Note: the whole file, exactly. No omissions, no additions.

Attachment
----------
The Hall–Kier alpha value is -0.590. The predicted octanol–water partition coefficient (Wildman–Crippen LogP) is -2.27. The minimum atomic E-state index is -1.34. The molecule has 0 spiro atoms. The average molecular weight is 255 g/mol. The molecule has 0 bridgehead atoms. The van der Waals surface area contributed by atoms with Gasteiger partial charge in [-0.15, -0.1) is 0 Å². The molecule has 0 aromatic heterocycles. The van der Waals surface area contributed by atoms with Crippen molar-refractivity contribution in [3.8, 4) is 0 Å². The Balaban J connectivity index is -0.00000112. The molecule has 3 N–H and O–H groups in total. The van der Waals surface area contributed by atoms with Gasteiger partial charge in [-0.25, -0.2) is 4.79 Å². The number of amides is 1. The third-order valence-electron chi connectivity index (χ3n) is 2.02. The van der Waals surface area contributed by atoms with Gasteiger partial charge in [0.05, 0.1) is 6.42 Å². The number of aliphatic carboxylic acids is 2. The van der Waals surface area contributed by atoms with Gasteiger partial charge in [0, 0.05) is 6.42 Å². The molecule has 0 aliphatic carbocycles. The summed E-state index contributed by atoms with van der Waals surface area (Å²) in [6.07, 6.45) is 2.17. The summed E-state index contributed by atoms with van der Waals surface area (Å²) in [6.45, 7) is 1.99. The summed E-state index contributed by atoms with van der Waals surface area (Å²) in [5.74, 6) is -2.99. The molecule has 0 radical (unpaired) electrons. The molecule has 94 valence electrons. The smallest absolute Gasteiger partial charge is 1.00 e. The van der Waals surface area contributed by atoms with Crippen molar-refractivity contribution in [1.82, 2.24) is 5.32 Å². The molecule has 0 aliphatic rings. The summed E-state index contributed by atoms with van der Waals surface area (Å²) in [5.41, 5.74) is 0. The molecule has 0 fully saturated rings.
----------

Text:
The Hall–Kier alpha value is -0.590. The predicted octanol–water partition coefficient (Wildman–Crippen LogP) is -2.27. The minimum atomic E-state index is -1.34. The molecule has 0 spiro atoms. The average molecular weight is 255 g/mol. The molecule has 0 bridgehead atoms. The van der Waals surface area contributed by atoms with Gasteiger partial charge in [-0.15, -0.1) is 0 Å². The molecule has 0 aromatic heterocycles. The van der Waals surface area contributed by atoms with Crippen molar-refractivity contribution in [3.8, 4) is 0 Å². The Balaban J connectivity index is -0.00000112. The molecule has 3 N–H and O–H groups in total. The van der Waals surface area contributed by atoms with Gasteiger partial charge in [-0.25, -0.2) is 4.79 Å². The number of amides is 1. The third-order valence-electron chi connectivity index (χ3n) is 2.02. The van der Waals surface area contributed by atoms with Gasteiger partial charge in [0.05, 0.1) is 6.42 Å². The number of aliphatic carboxylic acids is 2. The van der Waals surface area contributed by atoms with Gasteiger partial charge in [0, 0.05) is 6.42 Å². The molecule has 0 aliphatic carbocycles. The summed E-state index contributed by atoms with van der Waals surface area (Å²) in [6.07, 6.45) is 2.17. The summed E-state index contributed by atoms with van der Waals surface area (Å²) in [6.45, 7) is 1.99. The summed E-state index contributed by atoms with van der Waals surface area (Å²) in [5.74, 6) is -2.99. The molecule has 0 radical (unpaired) electrons. The molecule has 94 valence electrons. The smallest absolute Gasteiger partial charge is 1.00 e. The van der Waals surface area contributed by atoms with Crippen molar-refractivity contribution in [1.82, 2.24) is 5.32 Å². The molecule has 0 aliphatic rings. The summed E-state index contributed by atoms with van der Waals surface area (Å²) in [5.41, 5.74) is 0. The molecule has 0 fully saturated rings.